The Plott Hounds had it all planned out. The Anoka, Minnesota-based country and roots rock band would be releasing their latest album Damn The Wind on March 19th with the help of a PledgeMusic pre-order campaign that would help fund the release, and hopefully give the band a big national boost. They understood the importance of what many in the music industry call the “album release cycle” where you try to create buzz and anticipation for your music, so even if you’re just a local or regional band, hopefully you can make a national impact by doing it right. Like many crowdfunding campaigns, there were tiered incentives for donating, from downloads and CDs, to personal house concerts.
“When we first came across PledgeMusic it looked like the perfect platform,” says Noah Alexander, lead vocalist and guitarist of the Plott Hounds. “It existed in the space between us and fans all over the world. It gave us a platform to draw attention to the creation of our new record. It gave us the platform to connect with our fans and invite them to be a part of the process. It also worked, and we smoked our goal and hit ‘full funding’ and we were off to the races. We had a specific financial goal in mind. We only aimed to raise the funds necessary to cover the exact costs of our production teams and merchandise teams. So we moved forward, finished the record, sent it out to the printing and merch team.”
Then like so many bands in country music and beyond, they ran into problems with the crowdfunding service.
“When we hit our full funding, PledgeMusic (per their payment terms) should have deposited 60% of our funds directly into our account,” explains Noah Alexander. “Their policy is such that 60% is given at full funding and the remaining funds are deposited once all orders become fulfilled. On paper, a tremendous plan as it provides a value of security for the ‘pledger’ knowing that they will actually get what the paid for. When we did not receive the funds we began to get worried. It started with cryptic messages from PledgeMusic staff stating that payments were being delayed anywhere between a few weeks to multiple months. We starting digging around in the news and found bands in similar situations.”
Launching in 2009 as a crowdfunding source similar to Kickstarter, PledgeMusic has paid out $100 million in artist payments distributed among 50,000 projects since its inception. However starting in the summer of 2018, artists began to complain about slow payments from the company amid a management overhaul, spooking some bands and fans from using the service. Now payments have been suspended, and beginning last week, all campaigns on the site have been frozen. Very little information from the company has been disseminated, leaving many bands and fans in limbo.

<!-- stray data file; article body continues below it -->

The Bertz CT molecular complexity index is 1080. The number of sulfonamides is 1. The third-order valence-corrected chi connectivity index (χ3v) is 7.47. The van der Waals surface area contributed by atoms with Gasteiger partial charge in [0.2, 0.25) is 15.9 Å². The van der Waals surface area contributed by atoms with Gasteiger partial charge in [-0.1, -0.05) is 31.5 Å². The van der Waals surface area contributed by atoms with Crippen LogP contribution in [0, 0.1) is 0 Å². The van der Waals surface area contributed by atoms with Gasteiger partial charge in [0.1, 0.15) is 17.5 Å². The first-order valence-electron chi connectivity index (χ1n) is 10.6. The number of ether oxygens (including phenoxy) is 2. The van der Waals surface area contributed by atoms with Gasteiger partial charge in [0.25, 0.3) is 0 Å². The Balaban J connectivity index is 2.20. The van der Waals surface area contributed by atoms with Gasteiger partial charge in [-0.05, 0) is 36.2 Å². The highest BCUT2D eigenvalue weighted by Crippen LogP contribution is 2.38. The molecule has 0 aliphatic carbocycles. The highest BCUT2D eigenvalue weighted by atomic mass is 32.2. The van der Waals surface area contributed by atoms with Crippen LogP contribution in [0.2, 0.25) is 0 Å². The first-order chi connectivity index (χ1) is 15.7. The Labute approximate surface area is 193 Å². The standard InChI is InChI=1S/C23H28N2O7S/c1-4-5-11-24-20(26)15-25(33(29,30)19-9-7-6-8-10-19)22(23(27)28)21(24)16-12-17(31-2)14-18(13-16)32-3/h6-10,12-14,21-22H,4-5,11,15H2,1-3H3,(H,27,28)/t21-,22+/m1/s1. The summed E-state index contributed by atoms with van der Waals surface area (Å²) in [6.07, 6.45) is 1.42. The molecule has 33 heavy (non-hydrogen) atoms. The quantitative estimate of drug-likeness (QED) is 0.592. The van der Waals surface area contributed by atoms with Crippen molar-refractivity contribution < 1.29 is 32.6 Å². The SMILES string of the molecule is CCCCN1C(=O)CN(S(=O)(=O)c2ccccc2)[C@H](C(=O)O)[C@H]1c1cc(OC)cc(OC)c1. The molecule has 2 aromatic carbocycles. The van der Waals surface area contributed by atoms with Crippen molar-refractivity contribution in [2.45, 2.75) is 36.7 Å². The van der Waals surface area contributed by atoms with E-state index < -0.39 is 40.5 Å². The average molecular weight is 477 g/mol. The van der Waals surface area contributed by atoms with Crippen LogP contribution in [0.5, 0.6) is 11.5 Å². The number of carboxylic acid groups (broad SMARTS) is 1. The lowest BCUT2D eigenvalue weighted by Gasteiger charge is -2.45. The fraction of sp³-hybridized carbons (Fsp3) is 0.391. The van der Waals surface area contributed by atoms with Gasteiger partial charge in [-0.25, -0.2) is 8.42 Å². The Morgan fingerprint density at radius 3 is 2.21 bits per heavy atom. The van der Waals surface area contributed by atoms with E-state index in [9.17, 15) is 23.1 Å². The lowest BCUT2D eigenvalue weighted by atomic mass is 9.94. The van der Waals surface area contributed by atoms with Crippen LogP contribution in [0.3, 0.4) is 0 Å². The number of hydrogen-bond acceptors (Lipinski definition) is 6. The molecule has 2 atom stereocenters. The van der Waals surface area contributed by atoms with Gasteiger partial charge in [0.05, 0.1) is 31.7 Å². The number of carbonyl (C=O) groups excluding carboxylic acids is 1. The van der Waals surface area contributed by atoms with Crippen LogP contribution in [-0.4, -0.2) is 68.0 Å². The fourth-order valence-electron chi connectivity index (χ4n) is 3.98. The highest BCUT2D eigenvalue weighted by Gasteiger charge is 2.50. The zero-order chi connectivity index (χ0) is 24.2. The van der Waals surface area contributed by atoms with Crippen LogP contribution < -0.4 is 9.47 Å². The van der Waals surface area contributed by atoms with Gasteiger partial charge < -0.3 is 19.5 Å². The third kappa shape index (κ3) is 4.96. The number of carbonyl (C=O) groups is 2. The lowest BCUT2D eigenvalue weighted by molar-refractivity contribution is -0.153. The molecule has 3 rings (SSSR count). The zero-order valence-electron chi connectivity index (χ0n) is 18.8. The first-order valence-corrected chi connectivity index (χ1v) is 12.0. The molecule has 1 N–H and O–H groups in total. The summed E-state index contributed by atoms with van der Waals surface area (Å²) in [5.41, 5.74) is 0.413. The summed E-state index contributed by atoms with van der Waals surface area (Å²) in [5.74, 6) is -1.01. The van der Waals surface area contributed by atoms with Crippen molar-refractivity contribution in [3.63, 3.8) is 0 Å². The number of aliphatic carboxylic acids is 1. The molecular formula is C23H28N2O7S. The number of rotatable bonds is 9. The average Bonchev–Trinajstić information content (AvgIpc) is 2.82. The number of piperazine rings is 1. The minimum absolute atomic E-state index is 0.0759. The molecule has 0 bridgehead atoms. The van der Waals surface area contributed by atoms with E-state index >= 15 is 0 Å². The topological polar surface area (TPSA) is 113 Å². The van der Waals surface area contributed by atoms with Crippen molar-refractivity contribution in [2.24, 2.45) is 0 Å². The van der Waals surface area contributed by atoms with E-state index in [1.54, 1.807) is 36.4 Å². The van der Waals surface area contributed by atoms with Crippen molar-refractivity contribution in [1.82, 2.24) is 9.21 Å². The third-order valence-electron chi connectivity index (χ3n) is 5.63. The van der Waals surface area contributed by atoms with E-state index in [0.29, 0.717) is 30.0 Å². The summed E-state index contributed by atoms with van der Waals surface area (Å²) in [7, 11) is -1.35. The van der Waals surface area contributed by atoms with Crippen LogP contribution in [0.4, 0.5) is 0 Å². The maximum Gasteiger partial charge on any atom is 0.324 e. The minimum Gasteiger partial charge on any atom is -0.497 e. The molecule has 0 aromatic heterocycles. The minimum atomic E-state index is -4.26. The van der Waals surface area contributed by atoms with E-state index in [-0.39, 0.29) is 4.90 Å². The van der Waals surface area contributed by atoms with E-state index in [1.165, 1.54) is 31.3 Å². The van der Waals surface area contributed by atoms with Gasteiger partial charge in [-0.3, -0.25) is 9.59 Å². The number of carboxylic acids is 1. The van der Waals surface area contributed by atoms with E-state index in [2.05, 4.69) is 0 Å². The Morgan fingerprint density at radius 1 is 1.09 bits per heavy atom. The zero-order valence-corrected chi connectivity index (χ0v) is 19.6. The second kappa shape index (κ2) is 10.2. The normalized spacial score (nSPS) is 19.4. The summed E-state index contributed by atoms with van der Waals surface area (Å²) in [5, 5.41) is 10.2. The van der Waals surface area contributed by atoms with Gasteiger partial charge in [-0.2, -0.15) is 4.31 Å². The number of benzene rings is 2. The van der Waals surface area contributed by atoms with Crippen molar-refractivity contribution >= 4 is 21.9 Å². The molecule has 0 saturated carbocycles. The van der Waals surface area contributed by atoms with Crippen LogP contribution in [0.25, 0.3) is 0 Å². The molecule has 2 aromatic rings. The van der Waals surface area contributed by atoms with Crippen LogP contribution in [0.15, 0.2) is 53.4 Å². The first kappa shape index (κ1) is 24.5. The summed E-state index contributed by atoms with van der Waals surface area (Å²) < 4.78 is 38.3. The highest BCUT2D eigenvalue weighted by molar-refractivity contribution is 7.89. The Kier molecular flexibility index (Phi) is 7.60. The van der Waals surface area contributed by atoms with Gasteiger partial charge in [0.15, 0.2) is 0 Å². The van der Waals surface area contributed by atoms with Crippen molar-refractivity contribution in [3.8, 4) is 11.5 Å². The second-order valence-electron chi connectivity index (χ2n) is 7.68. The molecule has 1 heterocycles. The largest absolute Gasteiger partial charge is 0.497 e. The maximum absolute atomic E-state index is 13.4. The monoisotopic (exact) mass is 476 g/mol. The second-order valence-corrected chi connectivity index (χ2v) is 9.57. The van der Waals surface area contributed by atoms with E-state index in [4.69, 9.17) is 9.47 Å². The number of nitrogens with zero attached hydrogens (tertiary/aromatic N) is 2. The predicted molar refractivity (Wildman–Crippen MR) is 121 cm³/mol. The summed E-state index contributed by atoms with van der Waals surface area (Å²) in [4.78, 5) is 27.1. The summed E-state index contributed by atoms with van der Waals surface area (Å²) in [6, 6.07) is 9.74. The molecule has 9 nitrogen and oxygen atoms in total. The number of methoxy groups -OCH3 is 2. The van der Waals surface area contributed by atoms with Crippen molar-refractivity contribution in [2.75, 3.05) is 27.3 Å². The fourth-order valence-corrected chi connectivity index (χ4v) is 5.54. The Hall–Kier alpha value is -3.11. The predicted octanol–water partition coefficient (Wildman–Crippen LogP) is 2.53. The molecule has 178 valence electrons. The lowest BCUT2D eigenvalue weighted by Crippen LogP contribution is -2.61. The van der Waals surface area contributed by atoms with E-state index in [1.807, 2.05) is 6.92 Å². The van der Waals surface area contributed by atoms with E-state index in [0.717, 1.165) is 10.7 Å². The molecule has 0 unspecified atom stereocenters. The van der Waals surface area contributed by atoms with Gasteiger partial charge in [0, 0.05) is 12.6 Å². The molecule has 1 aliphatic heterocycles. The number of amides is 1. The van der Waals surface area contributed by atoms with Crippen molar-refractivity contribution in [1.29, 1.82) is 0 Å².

In late January, PledgeMusic co-founder Benji Rogers announced that he would be returning to the company on a short-term basis to help with the crisis. PledgeMusic has said it plans to bring in a third-party company to manage all artist funds going forward, which is how Kickstarter and Indiegogo already offer through the third-party company Stripe. However any reorganization has yet to result in any sending of past due payments, or re-institution of campaigns. A week ago the company asked for “patience” amid acquisition talks with other companies.
“We struggled internally with the right thing to do,” Noah Alexander says. “Wait it out, hope they get their back end sorted? Risk our fans funds and a project not being delivered? Our ultimate decision was based upon conversations we had with Sr. financial members at PledgeMusic who continued to state to us that no timeline could be given on when funds would be delivered … We posted communication outlining that course of action and told all of our supporters to dispute the charges with their financial institution and to submit a refund request via PledgeMusic. Our ultimate fear is that the company will declare bankruptcy which would eliminate all course of action for our fans to get their funds returned.”
The Plott Hounds have set up their own “re-order” campaign through their website in hopes of getting back on track after the PledgeMusic debacle.
“The situation this has put us in is dire for a band like us that operates on such tiny margins,” says Noah Alexander. “We have now had to max our credit cards and have sold off essentially any non essential piece of gear—guitar amps, guitars, anything that we don’t need in the short term.”
“This is not an attempt to pity the Plott Hounds,” Alexander says. “I really just think it is important to get this story out to protect other bands who may be looking at PledgeMusic as a platform. There are other bands where the money owed is in the 100 of thousands of dollars … Long live country music and the fans that breathe air into the creators, and a big middle finger to PledgeMusic who stole from Peter to pay Paul with no regard to the fans or the musicians.”